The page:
(BN) NRG Energy, Barclays Make First California Cap-and-Trade Deal


NRG Energy, Barclays Make First California Cap-and-Trade Deal
2010-11-17 12:55:00.3 GMT

By Jim Efstathiou Jr. and Simon Lomax
Nov. 17 (Bloomberg) -- NRG Energy Inc., the largest U.S.
independent power producer, and Barclays Plc have completed the
first deal for carbon-dioxide permits under California's planned
cap-and-trade program for greenhouse gases.
Under terms of the trade, to be announced today, permits or
carbon allowances will be delivered in December 2012, said Kedin
Kilgore, head of U.S. emissions trading for London-based
Barclays. The state's cap-and-trade program begins in 2012 for
utilities and manufacturers and in 2015 for cars and trucks.
Eventually, 85 percent of California emissions will be covered.
The most populous U.S. state is moving ahead with its
program to curb global-warming gases after federal cap-and-trade
legislation championed by President Barack Obama stalled in
Congress this year. Republicans and some Democrats called the
plan an energy tax in disguise.
"California is the eighth-largest economy on the planet,"
Kilgore said in an interview. "Trying to cover and reduce 85
percent of the emissions in California is significant."
Kilgore declined to say whether Princeton, New Jersey-based
NRG was a buyer or seller in the deal, or the price of the
permits traded. Pollution permits, each representing one metric
ton of carbon dioxide, may cost $15 to $30 each by 2020,
according to an analysis from the California Air Resources
Board, the agency that will run the program.
"We do not believe market fundamentals will begin to
support increased carbon pricing until we see the broader
economy begin to improve," Kilgore said.
The trading program is authorized under California's Global
Warming Solutions Act, which requires the state to cut its
greenhouse gases to 1990 levels by 2020. The agency's 11-member
board will meet Dec. 16 to decide whether to approve the cap-
and-trade plan.

Suspension Rejected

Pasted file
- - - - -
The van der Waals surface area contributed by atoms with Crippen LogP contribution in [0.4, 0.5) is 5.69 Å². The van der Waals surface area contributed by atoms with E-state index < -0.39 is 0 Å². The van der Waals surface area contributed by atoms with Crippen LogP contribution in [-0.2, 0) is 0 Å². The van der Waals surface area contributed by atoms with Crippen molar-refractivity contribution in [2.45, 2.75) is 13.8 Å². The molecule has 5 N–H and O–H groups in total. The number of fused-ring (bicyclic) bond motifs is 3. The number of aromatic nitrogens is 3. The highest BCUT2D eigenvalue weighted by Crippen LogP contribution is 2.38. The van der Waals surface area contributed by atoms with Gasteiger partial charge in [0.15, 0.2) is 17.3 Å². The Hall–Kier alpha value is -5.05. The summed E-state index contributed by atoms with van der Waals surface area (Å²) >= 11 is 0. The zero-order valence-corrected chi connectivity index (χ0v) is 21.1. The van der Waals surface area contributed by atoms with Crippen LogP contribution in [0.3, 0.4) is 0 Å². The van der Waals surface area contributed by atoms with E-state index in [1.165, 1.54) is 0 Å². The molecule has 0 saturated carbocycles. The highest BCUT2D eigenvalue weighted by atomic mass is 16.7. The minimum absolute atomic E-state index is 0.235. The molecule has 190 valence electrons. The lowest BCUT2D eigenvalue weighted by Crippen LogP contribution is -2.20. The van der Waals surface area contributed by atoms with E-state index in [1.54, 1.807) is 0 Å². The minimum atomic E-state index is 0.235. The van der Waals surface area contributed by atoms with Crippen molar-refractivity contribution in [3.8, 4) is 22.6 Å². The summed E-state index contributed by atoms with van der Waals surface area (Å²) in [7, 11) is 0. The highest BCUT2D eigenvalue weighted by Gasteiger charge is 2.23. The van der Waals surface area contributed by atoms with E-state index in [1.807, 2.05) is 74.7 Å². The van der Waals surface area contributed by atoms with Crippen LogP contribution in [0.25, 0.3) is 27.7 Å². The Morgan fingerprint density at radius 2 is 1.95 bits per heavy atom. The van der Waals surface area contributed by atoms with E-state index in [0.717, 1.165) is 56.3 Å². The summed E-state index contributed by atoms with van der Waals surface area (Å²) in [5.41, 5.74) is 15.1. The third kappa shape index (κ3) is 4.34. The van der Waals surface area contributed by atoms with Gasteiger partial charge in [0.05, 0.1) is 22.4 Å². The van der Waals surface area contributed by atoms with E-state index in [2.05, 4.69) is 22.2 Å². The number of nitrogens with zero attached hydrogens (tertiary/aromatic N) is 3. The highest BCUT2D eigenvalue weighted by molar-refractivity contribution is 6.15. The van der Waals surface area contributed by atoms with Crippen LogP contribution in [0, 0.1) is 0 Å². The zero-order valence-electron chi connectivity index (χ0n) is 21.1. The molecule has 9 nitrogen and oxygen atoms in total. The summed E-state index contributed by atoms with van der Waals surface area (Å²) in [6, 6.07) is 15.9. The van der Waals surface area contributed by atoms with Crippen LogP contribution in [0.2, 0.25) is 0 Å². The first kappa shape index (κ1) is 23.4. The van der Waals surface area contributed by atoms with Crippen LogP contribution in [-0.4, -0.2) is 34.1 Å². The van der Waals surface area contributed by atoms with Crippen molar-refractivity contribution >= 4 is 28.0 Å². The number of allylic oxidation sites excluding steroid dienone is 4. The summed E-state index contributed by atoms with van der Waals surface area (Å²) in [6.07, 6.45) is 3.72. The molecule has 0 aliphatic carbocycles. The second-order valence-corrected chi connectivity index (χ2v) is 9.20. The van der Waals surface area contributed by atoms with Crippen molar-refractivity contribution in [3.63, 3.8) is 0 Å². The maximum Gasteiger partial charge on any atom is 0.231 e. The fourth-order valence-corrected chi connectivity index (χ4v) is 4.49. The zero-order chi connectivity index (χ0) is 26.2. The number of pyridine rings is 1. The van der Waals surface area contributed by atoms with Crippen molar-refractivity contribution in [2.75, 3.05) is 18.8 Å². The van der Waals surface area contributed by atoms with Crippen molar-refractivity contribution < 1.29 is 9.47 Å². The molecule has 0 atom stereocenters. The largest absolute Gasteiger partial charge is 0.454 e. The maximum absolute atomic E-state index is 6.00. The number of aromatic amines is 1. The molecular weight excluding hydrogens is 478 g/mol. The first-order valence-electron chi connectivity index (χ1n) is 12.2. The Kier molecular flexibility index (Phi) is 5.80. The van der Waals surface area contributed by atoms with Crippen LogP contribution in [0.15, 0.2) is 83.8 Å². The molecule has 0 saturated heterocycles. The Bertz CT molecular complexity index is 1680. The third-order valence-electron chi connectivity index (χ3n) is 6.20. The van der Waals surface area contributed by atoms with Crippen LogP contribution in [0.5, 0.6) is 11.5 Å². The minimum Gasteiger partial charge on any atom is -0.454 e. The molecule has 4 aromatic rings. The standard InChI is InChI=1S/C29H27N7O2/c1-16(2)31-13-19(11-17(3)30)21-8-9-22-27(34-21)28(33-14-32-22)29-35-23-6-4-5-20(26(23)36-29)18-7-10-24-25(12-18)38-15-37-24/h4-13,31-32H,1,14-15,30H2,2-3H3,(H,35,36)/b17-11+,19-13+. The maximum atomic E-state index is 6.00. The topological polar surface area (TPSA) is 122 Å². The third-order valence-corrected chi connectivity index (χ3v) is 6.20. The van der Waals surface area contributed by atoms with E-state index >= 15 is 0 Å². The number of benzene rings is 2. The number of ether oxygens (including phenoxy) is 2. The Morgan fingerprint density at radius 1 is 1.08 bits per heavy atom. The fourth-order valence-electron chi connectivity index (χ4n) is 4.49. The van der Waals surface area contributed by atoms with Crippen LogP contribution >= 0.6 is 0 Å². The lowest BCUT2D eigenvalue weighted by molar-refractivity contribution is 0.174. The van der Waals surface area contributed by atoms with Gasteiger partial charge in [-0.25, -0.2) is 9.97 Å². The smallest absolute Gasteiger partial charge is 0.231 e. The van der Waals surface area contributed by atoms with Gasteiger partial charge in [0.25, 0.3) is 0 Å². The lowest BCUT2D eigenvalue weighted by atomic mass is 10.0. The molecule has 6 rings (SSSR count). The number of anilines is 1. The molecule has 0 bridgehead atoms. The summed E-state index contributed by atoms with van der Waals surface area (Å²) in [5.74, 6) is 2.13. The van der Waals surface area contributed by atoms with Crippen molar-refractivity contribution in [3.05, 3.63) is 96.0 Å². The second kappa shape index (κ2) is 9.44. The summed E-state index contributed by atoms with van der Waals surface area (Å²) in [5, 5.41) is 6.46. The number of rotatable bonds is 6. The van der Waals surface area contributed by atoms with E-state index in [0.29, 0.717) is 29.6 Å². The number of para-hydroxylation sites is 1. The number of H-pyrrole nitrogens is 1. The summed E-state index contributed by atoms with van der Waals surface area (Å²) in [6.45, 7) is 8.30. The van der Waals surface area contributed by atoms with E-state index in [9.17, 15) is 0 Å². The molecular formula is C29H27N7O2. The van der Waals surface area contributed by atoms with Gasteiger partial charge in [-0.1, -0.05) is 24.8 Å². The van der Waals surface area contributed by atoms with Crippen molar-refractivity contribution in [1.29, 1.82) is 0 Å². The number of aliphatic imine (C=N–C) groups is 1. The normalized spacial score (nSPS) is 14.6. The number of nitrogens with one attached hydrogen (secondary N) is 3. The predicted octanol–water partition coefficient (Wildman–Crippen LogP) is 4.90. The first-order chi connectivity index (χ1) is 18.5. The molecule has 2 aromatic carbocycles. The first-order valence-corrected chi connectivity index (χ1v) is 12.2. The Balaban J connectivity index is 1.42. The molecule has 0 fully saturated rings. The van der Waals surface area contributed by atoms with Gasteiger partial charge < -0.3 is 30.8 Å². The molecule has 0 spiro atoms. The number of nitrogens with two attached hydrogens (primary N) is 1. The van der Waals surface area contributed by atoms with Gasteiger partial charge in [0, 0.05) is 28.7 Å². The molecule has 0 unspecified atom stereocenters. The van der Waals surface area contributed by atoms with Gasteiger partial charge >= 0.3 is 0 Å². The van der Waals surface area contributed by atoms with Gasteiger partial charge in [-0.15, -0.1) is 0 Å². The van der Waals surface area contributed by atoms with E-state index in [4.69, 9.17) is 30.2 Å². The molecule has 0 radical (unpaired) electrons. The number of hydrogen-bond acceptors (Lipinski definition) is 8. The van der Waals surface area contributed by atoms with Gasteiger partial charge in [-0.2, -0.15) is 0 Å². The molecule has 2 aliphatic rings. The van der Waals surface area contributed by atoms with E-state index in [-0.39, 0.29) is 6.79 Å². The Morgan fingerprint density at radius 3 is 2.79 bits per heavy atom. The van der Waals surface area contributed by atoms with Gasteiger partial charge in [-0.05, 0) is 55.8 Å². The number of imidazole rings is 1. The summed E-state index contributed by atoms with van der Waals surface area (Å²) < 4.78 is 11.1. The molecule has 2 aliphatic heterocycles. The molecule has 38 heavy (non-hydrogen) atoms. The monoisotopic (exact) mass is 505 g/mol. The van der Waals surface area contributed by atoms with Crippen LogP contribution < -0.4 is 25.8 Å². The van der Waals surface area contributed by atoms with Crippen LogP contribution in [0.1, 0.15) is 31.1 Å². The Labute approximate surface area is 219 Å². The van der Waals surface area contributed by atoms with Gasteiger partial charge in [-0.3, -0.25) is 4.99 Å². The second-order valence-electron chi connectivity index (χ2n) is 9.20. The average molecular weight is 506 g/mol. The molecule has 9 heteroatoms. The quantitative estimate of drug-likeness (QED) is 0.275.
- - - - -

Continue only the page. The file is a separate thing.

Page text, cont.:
This month, voters in California rejected a ballot measure
backed by oil refineries that would have suspended the global-
warming law signed by Republican Governor Arnold Schwarzenegger.
Oil refiners Tesoro Corp., Valero Energy Corp. and Flint
Hills Resources LLC, a subsidiary of Koch Industries Inc.,
helped fund efforts to delay the law through a proposition on
the Nov. 2 ballot. The measure, which would have suspended the
law until California's unemployment rate is cut by more than
half, was defeated with 62 percent of voters opposed, according
to state election records.
Supporters of the global-warming law, including Microsoft
Corp. founder Bill Gates, Google Inc. co-founder Sergey Brin and
venture capitalist John Doerr, raised more than $30 million to
campaign against the ballot measure with radio, television and
print advertising.

Double Northeast Market

The program will cover almost 400 million metric tons of
carbon dioxide from power plants, factories, refineries and the
tailpipes of cars and trucks once fully phased in by 2015.
That's more than double the emissions covered by a carbon market
for power plants in the U.S. Northeast, called the Regional
Greenhouse Gas Initiative, and almost one-fifth the current size
of Europe's cap-and-trade program, according to data compiled by
By 2015, refiners in California would probably have to buy
permits in state-run auctions and would be able to pass on
higher costs to consumers, the air resources board said in a
report last month. Gasoline prices may increase 4 percent to 8
percent if permits are priced from $15 to $30 each, the agency
said in a report. If carbon allowance prices climbed to $75
each, gasoline prices would be 19 percent higher in 2020.

Smaller Vehicles

Higher fuel prices "may induce some consumers to switch to
smaller vehicles that are both more fuel-efficient but less
expensive than the larger vehicles chosen without cap-and-
trade," according to the agency's economic analysis. Others may
respond by driving less, the agency found.
California will try to expand its carbon market by
persuading other U.S. states and some Canadian provinces to set
up similar cap-and-trade programs, which could be linked, the
air resources board said in its report.
"Lower transaction costs and market efficiency are the
best tools for managing carbon risk," Brannen McElmurray,
director of environmental commodities at NRG, said in a

For Related News and Information:
Top environment stories: GREEN <GO>
Stories about U.S. and climate: TNI US CLIMATE <GO>
Global emissions data: EMIS <GO>
Northeast U.S. trading: RGGI <GO>

--Editors: Larry Liebert, Terry Atlas

To contact the reporters on this story:
Jim Efstathiou Jr. in Washington at +1-212-617-1647 or
Simon Lomax in Washington at +1-202-654-4305 or

To contact the editor responsible for this story:
Larry Liebert at +1-202-624-1936 or